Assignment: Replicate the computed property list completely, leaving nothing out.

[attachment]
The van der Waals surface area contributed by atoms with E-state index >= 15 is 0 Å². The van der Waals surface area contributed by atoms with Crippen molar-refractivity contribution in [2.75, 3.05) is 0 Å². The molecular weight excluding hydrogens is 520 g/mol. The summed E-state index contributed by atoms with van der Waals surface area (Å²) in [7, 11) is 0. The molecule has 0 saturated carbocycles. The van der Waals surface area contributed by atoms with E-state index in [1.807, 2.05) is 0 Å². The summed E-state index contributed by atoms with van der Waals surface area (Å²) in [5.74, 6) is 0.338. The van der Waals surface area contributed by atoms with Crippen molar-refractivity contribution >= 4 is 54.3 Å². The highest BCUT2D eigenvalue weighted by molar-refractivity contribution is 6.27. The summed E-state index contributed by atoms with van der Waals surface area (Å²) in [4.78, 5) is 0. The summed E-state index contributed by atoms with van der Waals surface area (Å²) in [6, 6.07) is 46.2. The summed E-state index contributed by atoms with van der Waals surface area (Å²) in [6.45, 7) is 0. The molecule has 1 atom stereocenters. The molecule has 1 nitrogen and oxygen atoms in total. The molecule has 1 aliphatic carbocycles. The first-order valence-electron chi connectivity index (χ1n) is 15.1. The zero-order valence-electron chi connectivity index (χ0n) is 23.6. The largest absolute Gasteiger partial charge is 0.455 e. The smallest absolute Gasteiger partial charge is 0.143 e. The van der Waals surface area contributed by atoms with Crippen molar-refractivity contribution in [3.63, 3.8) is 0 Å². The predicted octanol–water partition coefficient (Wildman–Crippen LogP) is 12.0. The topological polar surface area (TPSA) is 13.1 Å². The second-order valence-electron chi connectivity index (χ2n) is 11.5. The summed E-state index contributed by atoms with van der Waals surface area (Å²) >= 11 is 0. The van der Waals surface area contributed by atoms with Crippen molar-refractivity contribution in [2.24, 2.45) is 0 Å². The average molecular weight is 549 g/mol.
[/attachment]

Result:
The van der Waals surface area contributed by atoms with E-state index >= 15 is 0 Å². The van der Waals surface area contributed by atoms with Crippen molar-refractivity contribution in [2.75, 3.05) is 0 Å². The molecular weight excluding hydrogens is 520 g/mol. The summed E-state index contributed by atoms with van der Waals surface area (Å²) in [7, 11) is 0. The molecule has 0 saturated carbocycles. The van der Waals surface area contributed by atoms with E-state index in [1.807, 2.05) is 0 Å². The summed E-state index contributed by atoms with van der Waals surface area (Å²) in [5.74, 6) is 0.338. The van der Waals surface area contributed by atoms with Crippen molar-refractivity contribution >= 4 is 54.3 Å². The highest BCUT2D eigenvalue weighted by molar-refractivity contribution is 6.27. The summed E-state index contributed by atoms with van der Waals surface area (Å²) in [4.78, 5) is 0. The summed E-state index contributed by atoms with van der Waals surface area (Å²) in [6, 6.07) is 46.2. The summed E-state index contributed by atoms with van der Waals surface area (Å²) in [6.45, 7) is 0. The molecule has 1 atom stereocenters. The molecule has 1 nitrogen and oxygen atoms in total. The molecule has 1 aliphatic carbocycles. The first-order valence-electron chi connectivity index (χ1n) is 15.1. The zero-order valence-electron chi connectivity index (χ0n) is 23.6. The largest absolute Gasteiger partial charge is 0.455 e. The smallest absolute Gasteiger partial charge is 0.143 e. The van der Waals surface area contributed by atoms with Crippen molar-refractivity contribution in [3.63, 3.8) is 0 Å². The predicted octanol–water partition coefficient (Wildman–Crippen LogP) is 12.0. The topological polar surface area (TPSA) is 13.1 Å². The second-order valence-electron chi connectivity index (χ2n) is 11.5. The summed E-state index contributed by atoms with van der Waals surface area (Å²) >= 11 is 0. The van der Waals surface area contributed by atoms with Crippen molar-refractivity contribution in [2.24, 2.45) is 0 Å². The average molecular weight is 549 g/mol.